There are two holdouts in the free PC phone call arena, Dialpad.com and Net2Phone.com. Although it is unclear how long Net2Phone will offer free calls, Dialpad has made statements indicating that they will offer the free call service indefinitely.
Click here for more on Free PC Phone Calls.
I'd like to teach the world to CING
To help promote it's new slogan, "What do you have to say?", Cingular Wireless allowed it's employees to post qoutes and photos to a 28,000 square foot thin plastic wrap that covered part of the exterior of the company's new Atlanta headquarters.
Cingular Wireless is the joint venture of SBC Communications and BellSouth.
In addition to the title of this section, other qoutes included, "I'm tired of standing up all day," and "I can see clearly now," apparently in reference to the 1970's hit song. The 12-story building wrap is best viewed from a mile away.
Company officials are looking into posting a mention in the Guinness Book of World Records.
Headsets: Personal Use vs. Commercial Grade
First, some definitions...
A "personal use" headset is one that is designed for occasional use in the home, or under certain conditions, in the office. They all tend to have the same features:
Personal headsets are made by most of the major manufacturers and can be found at office supply stores. Although these are less expensive than commercial grade headsets, they tend to have short life cycles and therefore cost more in the long run.
"Commercial grade" headsets come in a variety of styles to suit every user, and are designed for moderate to heavy headset usage. This is based on thicker cordage and stronger components for durability.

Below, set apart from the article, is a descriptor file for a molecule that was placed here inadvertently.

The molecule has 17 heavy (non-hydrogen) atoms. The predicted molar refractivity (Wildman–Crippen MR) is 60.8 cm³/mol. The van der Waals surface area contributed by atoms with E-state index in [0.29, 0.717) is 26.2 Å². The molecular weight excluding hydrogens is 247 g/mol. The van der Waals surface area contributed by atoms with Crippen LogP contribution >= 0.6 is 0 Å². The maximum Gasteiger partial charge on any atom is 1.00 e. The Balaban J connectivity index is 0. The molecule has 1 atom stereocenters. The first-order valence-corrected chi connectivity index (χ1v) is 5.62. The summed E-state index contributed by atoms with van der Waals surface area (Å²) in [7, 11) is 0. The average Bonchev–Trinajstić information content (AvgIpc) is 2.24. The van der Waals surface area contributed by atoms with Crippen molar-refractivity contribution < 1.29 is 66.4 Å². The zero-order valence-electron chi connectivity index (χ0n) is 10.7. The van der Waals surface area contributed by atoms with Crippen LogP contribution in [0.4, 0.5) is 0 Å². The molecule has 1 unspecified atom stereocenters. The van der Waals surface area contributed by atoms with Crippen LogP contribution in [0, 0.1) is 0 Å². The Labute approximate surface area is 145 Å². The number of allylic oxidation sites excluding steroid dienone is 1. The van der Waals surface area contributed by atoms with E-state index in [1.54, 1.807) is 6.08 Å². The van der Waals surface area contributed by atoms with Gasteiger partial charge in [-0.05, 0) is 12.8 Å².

In addition, commercial grade headsets tend to be lighter and more comfortable than personal use headsets, and include longer warranties. Examples of commercial grade headsets would be the Plantronics, ACS and GN Netcom brands.
So, how do we choose which is best?
The environment, such as in the home or the office, is the key. Unless you have an office in your home, chances are that you will use a headset less often, and durability is not as big of an issue.
In the office, headsets are used much more often, and daily usage takes it's toll on headsets. Thus, commercial grade headsets are appropriate in the office, for the sake of comfort and durability.
Although Plantronics and GN Netcom offer personal use headsets, I have been reluctant to offer them on our website. I feel it would cause confusion (based on price alone) to most of our visitors. In other words, people who need commercial grade headsets may opt for a personal use headset since it's cheaper, and lose out on the durability of the better headsets.
Tell me what you think:
Joke of the day
Two young boys were spending the night at their grandparents. At bedtime, the two boys knelt beside their beds to say their prayers when, all of a sudden, the youngest one began praying at the top of his lungs.
"I PRAY FOR A NEW BICYCLE...
His older brother leaned over and nudged him, whispering, "Why are you shouting your prayers? God isn't hard of hearing."
To which the little brother replied, "No, but Gramma is!"
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Updated April 16, 2002 ©1999-2002 Phonex Communications, Inc.